“This is a lot to consider.”

“Is it really? You have nobody waiting for you. At least you haven’t had that in a long time.”

“And you don’t have anybody, either?”

“My family are murderers. Dying is part of what we do. They will honor my passing as long as I died in search of blood.”

I looked down on the revolver, and it felt heavier with every word.

“You would have me build a house on top of this cursed land?”

“Such a house would be perfect, for a man like you.”

I couldn’t argue with that. A nightwalker could make a great home on cursed land. However, cursed land is not suitable for a house of the living.

“No house would last here,” I protested.

“I know of a tree that could be of great service to you. I found it in the deep woods, just on the eastern banks of the threaded lake.”

“What tree?”

“It’s made of Corpsewood. An ancient tree that will grow back to its original size, so long as it has roots in the ground and men to feed off of.”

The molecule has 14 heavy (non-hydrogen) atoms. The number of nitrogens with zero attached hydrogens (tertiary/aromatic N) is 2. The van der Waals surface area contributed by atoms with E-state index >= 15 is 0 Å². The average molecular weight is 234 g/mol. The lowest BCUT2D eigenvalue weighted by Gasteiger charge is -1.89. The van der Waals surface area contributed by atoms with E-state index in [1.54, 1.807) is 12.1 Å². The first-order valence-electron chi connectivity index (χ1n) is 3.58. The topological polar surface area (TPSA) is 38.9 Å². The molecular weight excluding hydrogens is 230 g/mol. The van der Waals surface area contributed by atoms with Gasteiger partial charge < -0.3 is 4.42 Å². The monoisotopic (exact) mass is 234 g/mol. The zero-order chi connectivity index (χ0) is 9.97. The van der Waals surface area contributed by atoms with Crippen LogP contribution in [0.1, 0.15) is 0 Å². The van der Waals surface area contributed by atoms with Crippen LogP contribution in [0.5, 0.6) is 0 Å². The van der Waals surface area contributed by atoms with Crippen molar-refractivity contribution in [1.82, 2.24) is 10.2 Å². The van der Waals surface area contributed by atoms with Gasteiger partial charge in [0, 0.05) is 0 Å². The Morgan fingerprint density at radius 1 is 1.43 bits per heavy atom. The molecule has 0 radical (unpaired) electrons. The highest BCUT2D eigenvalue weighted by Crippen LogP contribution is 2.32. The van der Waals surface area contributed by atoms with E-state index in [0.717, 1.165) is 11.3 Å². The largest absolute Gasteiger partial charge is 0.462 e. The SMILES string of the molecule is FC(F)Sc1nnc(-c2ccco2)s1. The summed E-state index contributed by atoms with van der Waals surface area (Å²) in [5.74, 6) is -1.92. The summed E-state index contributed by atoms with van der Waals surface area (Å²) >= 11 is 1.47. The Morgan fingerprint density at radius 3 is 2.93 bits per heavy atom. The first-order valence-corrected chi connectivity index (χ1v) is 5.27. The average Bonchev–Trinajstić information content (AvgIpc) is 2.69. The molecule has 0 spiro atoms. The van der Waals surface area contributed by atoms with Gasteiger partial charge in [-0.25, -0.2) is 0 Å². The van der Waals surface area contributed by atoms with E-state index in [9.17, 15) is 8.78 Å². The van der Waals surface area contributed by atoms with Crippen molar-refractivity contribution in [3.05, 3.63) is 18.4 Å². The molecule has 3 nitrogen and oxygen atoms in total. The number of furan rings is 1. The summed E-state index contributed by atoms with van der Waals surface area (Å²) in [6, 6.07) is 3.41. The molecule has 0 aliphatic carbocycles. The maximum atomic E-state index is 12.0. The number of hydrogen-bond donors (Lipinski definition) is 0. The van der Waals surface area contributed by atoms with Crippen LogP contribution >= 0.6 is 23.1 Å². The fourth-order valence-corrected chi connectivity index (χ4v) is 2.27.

“Another nightwalker? And in the form of a tree that can repair itself? Sounds like a tall order. I wouldn’t willingly part with one of my limbs, even if I could grow them back.”

“It is the only timber that can be supported on this grass. Of that, I assure you.”

I pondered the idea of having a place to call home, or a suitable place to be buried. They seemed like trivial thoughts to someone like me, but the sudden thought that I’d have one or the other at the end of this duel appealed to me. In ways I’m still trying to understand.

“You’re trusting me with a lot of secrets.”